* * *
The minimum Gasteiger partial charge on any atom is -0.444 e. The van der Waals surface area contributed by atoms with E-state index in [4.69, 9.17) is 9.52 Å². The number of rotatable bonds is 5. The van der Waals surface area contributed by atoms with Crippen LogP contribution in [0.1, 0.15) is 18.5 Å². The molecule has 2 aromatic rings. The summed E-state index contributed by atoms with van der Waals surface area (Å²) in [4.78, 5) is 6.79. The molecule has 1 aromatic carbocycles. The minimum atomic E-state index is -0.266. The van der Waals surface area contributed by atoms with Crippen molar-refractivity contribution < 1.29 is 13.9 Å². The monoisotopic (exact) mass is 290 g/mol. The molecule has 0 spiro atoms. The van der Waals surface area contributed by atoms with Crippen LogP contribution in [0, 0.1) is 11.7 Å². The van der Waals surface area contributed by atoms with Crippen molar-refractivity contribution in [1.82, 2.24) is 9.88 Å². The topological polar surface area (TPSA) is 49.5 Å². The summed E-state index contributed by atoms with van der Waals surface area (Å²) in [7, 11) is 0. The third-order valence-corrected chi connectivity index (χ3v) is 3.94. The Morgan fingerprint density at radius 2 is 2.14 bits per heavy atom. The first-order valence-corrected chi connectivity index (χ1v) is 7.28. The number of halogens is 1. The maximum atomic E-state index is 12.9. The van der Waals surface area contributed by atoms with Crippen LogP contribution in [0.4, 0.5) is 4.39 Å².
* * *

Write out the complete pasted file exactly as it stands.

The minimum Gasteiger partial charge on any atom is -0.444 e. The van der Waals surface area contributed by atoms with E-state index in [4.69, 9.17) is 9.52 Å². The number of rotatable bonds is 5. The van der Waals surface area contributed by atoms with Crippen LogP contribution in [0.1, 0.15) is 18.5 Å². The molecule has 2 aromatic rings. The summed E-state index contributed by atoms with van der Waals surface area (Å²) in [4.78, 5) is 6.79. The molecule has 1 aromatic carbocycles. The minimum atomic E-state index is -0.266. The van der Waals surface area contributed by atoms with Crippen molar-refractivity contribution < 1.29 is 13.9 Å². The monoisotopic (exact) mass is 290 g/mol. The molecule has 0 spiro atoms. The van der Waals surface area contributed by atoms with Crippen LogP contribution in [0, 0.1) is 11.7 Å². The van der Waals surface area contributed by atoms with Crippen molar-refractivity contribution in [1.82, 2.24) is 9.88 Å². The topological polar surface area (TPSA) is 49.5 Å². The summed E-state index contributed by atoms with van der Waals surface area (Å²) in [7, 11) is 0. The third-order valence-corrected chi connectivity index (χ3v) is 3.94. The Morgan fingerprint density at radius 2 is 2.14 bits per heavy atom. The first-order valence-corrected chi connectivity index (χ1v) is 7.28. The number of halogens is 1. The maximum atomic E-state index is 12.9. The van der Waals surface area contributed by atoms with Crippen LogP contribution in [0.4, 0.5) is 4.39 Å².